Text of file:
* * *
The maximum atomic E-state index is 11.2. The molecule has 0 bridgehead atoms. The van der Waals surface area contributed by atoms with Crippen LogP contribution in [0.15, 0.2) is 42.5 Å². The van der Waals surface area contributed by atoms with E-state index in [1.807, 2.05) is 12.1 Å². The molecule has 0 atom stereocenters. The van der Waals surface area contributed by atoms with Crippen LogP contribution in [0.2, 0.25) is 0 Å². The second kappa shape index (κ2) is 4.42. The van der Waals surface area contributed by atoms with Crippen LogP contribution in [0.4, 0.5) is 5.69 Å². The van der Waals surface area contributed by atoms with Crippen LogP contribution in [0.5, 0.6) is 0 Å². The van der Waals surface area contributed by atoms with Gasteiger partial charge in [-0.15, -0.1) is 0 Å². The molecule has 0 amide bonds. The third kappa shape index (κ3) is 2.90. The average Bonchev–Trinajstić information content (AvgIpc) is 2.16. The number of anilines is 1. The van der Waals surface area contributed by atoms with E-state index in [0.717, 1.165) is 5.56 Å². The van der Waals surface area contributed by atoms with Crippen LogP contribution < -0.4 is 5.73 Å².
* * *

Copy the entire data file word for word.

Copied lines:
The maximum atomic E-state index is 11.2. The molecule has 0 bridgehead atoms. The van der Waals surface area contributed by atoms with Crippen LogP contribution in [0.15, 0.2) is 42.5 Å². The van der Waals surface area contributed by atoms with E-state index in [1.807, 2.05) is 12.1 Å². The molecule has 0 atom stereocenters. The van der Waals surface area contributed by atoms with Crippen LogP contribution in [0.2, 0.25) is 0 Å². The second kappa shape index (κ2) is 4.42. The van der Waals surface area contributed by atoms with Crippen LogP contribution in [0.4, 0.5) is 5.69 Å². The van der Waals surface area contributed by atoms with Crippen LogP contribution in [0.5, 0.6) is 0 Å². The van der Waals surface area contributed by atoms with Gasteiger partial charge in [-0.15, -0.1) is 0 Å². The molecule has 0 amide bonds. The third kappa shape index (κ3) is 2.90. The average Bonchev–Trinajstić information content (AvgIpc) is 2.16. The number of anilines is 1. The van der Waals surface area contributed by atoms with E-state index in [0.717, 1.165) is 5.56 Å². The van der Waals surface area contributed by atoms with Crippen LogP contribution < -0.4 is 5.73 Å².